Wallaby in a sentence

The word "wallaby" in a example sentences. Learn the definition of wallaby and how to use it in a sentence.

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Definition of Wallaby

  • Any one of numerous species of kangaroos belonging to the genus Halmaturus, native of Australia and Tasmania, especially the smaller species, as the brush kangaroo (Halmaturus Bennettii) and the pademelon (Halmaturus thetidis). The wallabies chiefly inhabit the wooded district and bushy plains.
  • any of various small or medium-sized kangaroos; often brightly colored

How to use wallaby in a sentence. Wallaby pronunciation.

The wallaby, _burrai_, takes the genitive affix, as being the possessor or recipient of the killing.
Accusative_.—Except in such instances as the wallaby in the last example, the accusative is the same as the nominative.
We went ashore and in the course of a walk started on the wing two large bustards, and also, within shot of us, two or three wallabies.
As they made their excursion an exploring rather than a sporting expedition they shot very little, although they saw several wallabies on the plains, and crowds of duck and other aquatic fowl at the waterholes they passed in the course of their walk.
In this day's journey we saw more kangaroo and wallaby than on any previous occasion, but we were so eager to get water that we did not try to shoot them.
My young friend, Mr. Scott, was kept equally busy; for in many of these duties he assisted me, and in some relieved me altogether; the regular entry of the meteorological observations, and the collecting of flowers or shrubs generally fell to his share; independently of which he was the only sportsman in the party, and upon his gun we were dependant for supplies of wallabies, pigeons, ducks, or other game, to vary our bill of fare, and make the few sheep we had with us hold out as long as possible.
November 10.-Getting the party away about five o'clock this morning, I persuaded one of the natives, named "Wilguldy," an intelligent cheerful old man, to accompany us as a guide, and as an inducement, had him mounted on a horse, to the great admiration and envy of his fellows, all of whom followed us on foot, keeping up in a line with the dray through the scrub, and procuring their food as they went along, which consisted of snakes, lizards, guanas, bandicoots, rats, wallabies, etc. etc.
On the 3rd, I sent the overseer out in one direction and I went myself out in another, to examine the country and try to procure wallabies for food.
There were sportsmen going two hundred miles after quail and wallaby; and cars full of ladies returning to the wilds after their yearly or half-yearly tilt with society and fashion in Sydney; and there were the eight we are interested in, clustering around the door and two windows, smiling and waving cheerful good-byes to the Captain.
There were some twenty or thirty of them, stockmen, shearers "on the wallaby," as their parlance expressed lack of employment, two Aboriginals, exclusive of Tettawonga, who was smoking and looking on with sleepy enjoyment, and several other of the station hands.
Mr. Browne saw five or six rock Wallabies as he was coming up the glen, and said they were beautiful little animals.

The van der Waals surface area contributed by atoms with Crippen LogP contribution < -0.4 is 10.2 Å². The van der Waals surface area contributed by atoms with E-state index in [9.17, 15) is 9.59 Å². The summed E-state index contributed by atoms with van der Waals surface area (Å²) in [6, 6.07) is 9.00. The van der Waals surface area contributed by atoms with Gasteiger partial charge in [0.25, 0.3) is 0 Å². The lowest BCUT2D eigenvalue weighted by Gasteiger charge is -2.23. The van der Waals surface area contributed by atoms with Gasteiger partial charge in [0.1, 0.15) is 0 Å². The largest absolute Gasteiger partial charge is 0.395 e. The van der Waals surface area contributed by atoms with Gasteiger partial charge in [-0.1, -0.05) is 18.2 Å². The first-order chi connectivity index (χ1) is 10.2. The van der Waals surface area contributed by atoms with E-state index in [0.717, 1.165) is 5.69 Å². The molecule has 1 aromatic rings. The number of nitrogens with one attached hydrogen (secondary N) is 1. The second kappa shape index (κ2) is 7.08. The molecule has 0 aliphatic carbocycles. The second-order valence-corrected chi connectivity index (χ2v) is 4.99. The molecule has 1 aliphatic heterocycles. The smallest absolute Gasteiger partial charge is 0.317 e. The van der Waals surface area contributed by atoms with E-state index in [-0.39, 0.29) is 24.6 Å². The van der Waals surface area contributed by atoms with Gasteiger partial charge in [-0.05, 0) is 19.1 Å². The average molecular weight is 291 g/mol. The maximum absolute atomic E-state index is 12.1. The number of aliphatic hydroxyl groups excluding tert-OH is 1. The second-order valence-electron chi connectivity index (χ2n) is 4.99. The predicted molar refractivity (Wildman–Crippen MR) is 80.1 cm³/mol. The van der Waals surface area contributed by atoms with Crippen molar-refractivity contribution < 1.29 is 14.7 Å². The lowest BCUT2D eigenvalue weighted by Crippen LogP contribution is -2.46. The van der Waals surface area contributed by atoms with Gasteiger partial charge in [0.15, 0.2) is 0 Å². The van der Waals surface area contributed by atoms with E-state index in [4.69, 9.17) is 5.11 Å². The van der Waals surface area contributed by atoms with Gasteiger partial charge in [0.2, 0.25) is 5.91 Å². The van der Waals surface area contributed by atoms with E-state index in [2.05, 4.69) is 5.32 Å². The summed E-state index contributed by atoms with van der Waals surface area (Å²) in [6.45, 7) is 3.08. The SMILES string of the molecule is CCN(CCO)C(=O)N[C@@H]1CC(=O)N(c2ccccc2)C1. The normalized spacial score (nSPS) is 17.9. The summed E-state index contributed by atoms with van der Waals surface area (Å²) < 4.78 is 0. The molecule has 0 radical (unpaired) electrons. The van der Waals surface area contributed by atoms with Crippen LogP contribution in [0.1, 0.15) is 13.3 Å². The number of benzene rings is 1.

Rock wallabies were also plentiful.
I then scraped out with my tomahawk any of the rough inner part that remained, and stretched over the ends of each section a pair of the thinnest wallaby skins I could find; these skins were held taut by sinews from the tail of a kangaroo.
We had water-bags made out of the skins of kangaroos and wallabies, and would camp wherever possible close to a native well, where we knew food was to be found in plenty.
Ask of the old grey wallaby there- Him prick-eared by the woollybutt tree- How to encounter a Glug, and where The country of Gosh, famed Gosh may be.
Hereabouts we noticed a large number of old brush fences-curiously I have never once seen a new one-which the natives had set up for catching wallabies.
Neither wallabies nor natives were to be seen, though occasionally we noticed where "bardies" had been dug out, and a little further on a native grave, a hole about three feet square by three feet deep, lined at the bottom with gum leaves and strips of bark, evidently ready to receive the deceased.
Patient search over the whole surface of the rock is the usual method for finding rock-holes, though sometimes the pads of wallabies, kangaroos, or emus, may serve as a guide to them, but game is so scarce that a man must usually trust to his own observation.
During the night we could hear wallabies hopping along, but were too worn out to sit up to shoot them.
Our camp at Lake Darlot was rather pleasantly situated on rising ground by the side of the blow; behind us, sheer cliffs of conglomerate, worn and weathered into queer little caves, the floors of which were covered inches deep by the droppings of bats and small wallabies; and, stretching away to the South, an open plain enclosed in an endless sea of scrub.

Examples of Wallaby

Example #1
Here the instrument, a spear, takes the same suffix as the causative.
Example #2
Accusative_.—Except in such instances as the wallaby in the last example, the accusative is the same as the nominative.
Example #3
The genitive case is represented by an affix to the name of the property as well as to that of the owner, a peculiarity which I was the first to report[15] in Australian languages.
Example #4
The wallaby, _burrai_, takes the genitive affix, as being the possessor or recipient of the killing.
Example #5
In our way up and down the river the temperature ranged on the bar from 74 to 94 degrees.
Example #6
Late in the evening we reached a point on the eastern bank about three miles above Kangaroo Point.